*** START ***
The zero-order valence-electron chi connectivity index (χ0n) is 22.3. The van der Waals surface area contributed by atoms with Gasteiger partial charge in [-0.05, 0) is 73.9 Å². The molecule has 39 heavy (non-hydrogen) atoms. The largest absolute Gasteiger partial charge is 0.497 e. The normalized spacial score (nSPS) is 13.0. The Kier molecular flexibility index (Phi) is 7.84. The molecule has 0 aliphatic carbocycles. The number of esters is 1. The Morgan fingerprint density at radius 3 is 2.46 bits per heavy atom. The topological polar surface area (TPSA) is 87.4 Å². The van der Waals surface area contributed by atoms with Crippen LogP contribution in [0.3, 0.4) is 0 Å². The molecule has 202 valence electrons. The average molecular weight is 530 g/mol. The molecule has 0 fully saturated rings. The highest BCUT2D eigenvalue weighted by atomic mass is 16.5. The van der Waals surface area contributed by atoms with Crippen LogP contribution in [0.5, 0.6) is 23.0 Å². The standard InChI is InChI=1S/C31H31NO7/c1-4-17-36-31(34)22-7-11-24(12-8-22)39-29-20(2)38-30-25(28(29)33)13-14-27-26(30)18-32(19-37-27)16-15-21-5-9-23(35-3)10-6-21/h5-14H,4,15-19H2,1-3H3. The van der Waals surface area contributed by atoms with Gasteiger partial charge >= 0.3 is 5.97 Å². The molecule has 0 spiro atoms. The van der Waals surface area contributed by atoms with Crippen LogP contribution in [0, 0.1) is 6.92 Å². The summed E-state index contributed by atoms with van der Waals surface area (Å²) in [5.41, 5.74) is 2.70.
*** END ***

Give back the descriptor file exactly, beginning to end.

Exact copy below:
The zero-order valence-electron chi connectivity index (χ0n) is 22.3. The van der Waals surface area contributed by atoms with Gasteiger partial charge in [-0.05, 0) is 73.9 Å². The molecule has 39 heavy (non-hydrogen) atoms. The largest absolute Gasteiger partial charge is 0.497 e. The normalized spacial score (nSPS) is 13.0. The Kier molecular flexibility index (Phi) is 7.84. The molecule has 0 aliphatic carbocycles. The number of esters is 1. The Morgan fingerprint density at radius 3 is 2.46 bits per heavy atom. The topological polar surface area (TPSA) is 87.4 Å². The van der Waals surface area contributed by atoms with Crippen LogP contribution in [0.3, 0.4) is 0 Å². The molecule has 202 valence electrons. The average molecular weight is 530 g/mol. The molecule has 0 fully saturated rings. The highest BCUT2D eigenvalue weighted by atomic mass is 16.5. The van der Waals surface area contributed by atoms with Crippen LogP contribution in [0.5, 0.6) is 23.0 Å². The standard InChI is InChI=1S/C31H31NO7/c1-4-17-36-31(34)22-7-11-24(12-8-22)39-29-20(2)38-30-25(28(29)33)13-14-27-26(30)18-32(19-37-27)16-15-21-5-9-23(35-3)10-6-21/h5-14H,4,15-19H2,1-3H3. The van der Waals surface area contributed by atoms with Gasteiger partial charge >= 0.3 is 5.97 Å². The molecule has 0 spiro atoms. The van der Waals surface area contributed by atoms with Crippen LogP contribution in [0, 0.1) is 6.92 Å². The summed E-state index contributed by atoms with van der Waals surface area (Å²) in [5.41, 5.74) is 2.70.